The second and larger conversation that has been going on is about what to do with the perpetrators. The narrow focus of this conversation is about law and order, crime and punishment. How can we lock these individuals up for a longer time, how can we keep our children safe.
In large swaths of the globe there is no conversation happening at all. A little closer to home in North America there is the US approach of handing out 10 to 50 year sentences, which would often allow perpetrators to die in prison, thus removing their ability to harm more children. This though presupposes that the victim reports the abuse, the authorities investigate and a conviction is achieved. Canada also follows the crime and punishment model.
Exactly one year ago the Conservative government passed the Safe Streets and Communities act, which contained a previous bill, entitled, the Protecting Children from Sexual Predators Act, which increased the penalties for sexual offences against children.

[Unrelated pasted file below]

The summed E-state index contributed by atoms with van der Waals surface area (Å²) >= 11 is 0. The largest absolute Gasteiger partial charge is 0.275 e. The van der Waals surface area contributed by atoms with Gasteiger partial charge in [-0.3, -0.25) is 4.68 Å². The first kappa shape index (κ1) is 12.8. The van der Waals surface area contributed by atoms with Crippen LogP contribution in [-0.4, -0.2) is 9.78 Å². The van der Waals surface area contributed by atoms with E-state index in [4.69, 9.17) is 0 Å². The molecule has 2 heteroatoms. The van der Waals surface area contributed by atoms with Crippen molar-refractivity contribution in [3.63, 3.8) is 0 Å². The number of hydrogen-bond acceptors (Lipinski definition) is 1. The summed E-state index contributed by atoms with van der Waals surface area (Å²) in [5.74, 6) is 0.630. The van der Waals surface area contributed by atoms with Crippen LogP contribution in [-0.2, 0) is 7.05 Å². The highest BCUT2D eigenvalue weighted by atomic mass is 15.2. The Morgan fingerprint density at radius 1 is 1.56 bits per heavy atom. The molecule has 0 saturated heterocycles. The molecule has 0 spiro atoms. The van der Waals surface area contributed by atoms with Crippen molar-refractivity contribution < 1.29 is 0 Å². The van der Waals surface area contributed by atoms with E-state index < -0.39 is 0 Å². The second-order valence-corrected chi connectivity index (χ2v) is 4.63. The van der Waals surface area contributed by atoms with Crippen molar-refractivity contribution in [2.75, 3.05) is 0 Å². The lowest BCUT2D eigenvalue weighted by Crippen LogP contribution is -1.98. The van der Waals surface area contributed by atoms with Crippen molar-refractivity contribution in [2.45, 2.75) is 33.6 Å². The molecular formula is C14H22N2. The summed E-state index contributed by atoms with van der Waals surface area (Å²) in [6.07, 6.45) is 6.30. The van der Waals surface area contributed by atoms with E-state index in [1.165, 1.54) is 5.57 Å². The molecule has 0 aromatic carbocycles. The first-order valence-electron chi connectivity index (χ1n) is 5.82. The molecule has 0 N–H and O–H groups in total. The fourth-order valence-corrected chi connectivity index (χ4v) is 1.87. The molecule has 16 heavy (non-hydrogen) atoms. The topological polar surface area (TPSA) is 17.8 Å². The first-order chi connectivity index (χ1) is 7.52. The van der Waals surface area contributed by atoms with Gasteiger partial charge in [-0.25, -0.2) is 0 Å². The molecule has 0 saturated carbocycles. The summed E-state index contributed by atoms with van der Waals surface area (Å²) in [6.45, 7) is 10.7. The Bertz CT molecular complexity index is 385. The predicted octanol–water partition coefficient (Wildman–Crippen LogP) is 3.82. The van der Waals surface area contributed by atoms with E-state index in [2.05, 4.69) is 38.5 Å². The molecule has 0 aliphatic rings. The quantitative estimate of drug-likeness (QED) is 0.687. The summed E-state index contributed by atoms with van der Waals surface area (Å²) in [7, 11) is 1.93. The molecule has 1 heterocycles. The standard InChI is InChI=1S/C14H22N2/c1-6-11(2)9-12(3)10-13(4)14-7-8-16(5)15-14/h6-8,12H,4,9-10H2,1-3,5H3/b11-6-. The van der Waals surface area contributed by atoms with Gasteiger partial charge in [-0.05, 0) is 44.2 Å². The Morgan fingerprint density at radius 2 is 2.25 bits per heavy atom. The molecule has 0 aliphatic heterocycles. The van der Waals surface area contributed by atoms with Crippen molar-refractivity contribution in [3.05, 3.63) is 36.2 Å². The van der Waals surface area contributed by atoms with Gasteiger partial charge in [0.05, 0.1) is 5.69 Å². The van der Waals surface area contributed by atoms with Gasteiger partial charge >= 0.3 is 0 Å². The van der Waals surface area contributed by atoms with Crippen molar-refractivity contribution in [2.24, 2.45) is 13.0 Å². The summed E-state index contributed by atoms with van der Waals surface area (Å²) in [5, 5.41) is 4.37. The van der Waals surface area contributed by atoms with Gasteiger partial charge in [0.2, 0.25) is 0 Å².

I am a little at a loss to know how this will actually protect children, as sentencing only occurs after children have been abused.
This is where the conversation stops, there is no discussion about why individuals abuse children, there might be a conversation about how children could have been better protected, there might be a conversation about the systemic issues of the organizations that perpetrators get involved with for access to children and how they could have prevented this, but there is no conversation about the overall societal structural issues that I believe contribute to the sexual abuse of children.
About 3 weeks ago Theo Flury, a former NHL player and self-identified survivor of sexual abuse, was quoted in the Toronto Star as saying, “This is a great day for all survivors,” after the Supreme Court increased his abusers sentence from 2 to 5 years, which is a very rare occurrence.